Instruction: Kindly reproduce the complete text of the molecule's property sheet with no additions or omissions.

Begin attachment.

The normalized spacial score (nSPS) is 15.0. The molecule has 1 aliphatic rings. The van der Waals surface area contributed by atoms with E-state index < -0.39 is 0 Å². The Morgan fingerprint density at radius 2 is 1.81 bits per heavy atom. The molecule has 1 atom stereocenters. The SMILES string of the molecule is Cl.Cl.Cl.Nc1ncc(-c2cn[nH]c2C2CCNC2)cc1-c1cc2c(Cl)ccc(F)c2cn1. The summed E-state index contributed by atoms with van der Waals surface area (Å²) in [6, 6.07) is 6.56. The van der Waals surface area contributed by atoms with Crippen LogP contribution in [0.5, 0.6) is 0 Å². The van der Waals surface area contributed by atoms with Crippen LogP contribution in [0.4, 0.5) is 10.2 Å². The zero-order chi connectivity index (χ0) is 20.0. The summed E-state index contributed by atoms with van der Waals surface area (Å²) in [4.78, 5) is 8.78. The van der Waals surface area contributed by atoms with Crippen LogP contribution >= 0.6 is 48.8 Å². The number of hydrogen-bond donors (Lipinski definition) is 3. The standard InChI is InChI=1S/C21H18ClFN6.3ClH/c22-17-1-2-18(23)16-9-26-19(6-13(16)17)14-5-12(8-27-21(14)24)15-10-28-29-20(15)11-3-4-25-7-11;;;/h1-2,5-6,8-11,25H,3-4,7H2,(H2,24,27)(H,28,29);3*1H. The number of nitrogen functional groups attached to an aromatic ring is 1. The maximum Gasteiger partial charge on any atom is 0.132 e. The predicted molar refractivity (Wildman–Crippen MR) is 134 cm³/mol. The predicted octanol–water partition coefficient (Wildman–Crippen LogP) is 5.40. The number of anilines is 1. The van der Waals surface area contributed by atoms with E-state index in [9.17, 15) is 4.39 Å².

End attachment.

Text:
The normalized spacial score (nSPS) is 15.0. The molecule has 1 aliphatic rings. The van der Waals surface area contributed by atoms with E-state index < -0.39 is 0 Å². The Morgan fingerprint density at radius 2 is 1.81 bits per heavy atom. The molecule has 1 atom stereocenters. The SMILES string of the molecule is Cl.Cl.Cl.Nc1ncc(-c2cn[nH]c2C2CCNC2)cc1-c1cc2c(Cl)ccc(F)c2cn1. The summed E-state index contributed by atoms with van der Waals surface area (Å²) in [6, 6.07) is 6.56. The van der Waals surface area contributed by atoms with Crippen LogP contribution in [0.5, 0.6) is 0 Å². The van der Waals surface area contributed by atoms with Crippen LogP contribution in [0.4, 0.5) is 10.2 Å². The zero-order chi connectivity index (χ0) is 20.0. The summed E-state index contributed by atoms with van der Waals surface area (Å²) in [4.78, 5) is 8.78. The van der Waals surface area contributed by atoms with Crippen LogP contribution >= 0.6 is 48.8 Å². The number of hydrogen-bond donors (Lipinski definition) is 3. The standard InChI is InChI=1S/C21H18ClFN6.3ClH/c22-17-1-2-18(23)16-9-26-19(6-13(16)17)14-5-12(8-27-21(14)24)15-10-28-29-20(15)11-3-4-25-7-11;;;/h1-2,5-6,8-11,25H,3-4,7H2,(H2,24,27)(H,28,29);3*1H. The number of nitrogen functional groups attached to an aromatic ring is 1. The maximum Gasteiger partial charge on any atom is 0.132 e. The predicted molar refractivity (Wildman–Crippen MR) is 134 cm³/mol. The predicted octanol–water partition coefficient (Wildman–Crippen LogP) is 5.40. The number of anilines is 1. The van der Waals surface area contributed by atoms with E-state index in [9.17, 15) is 4.39 Å².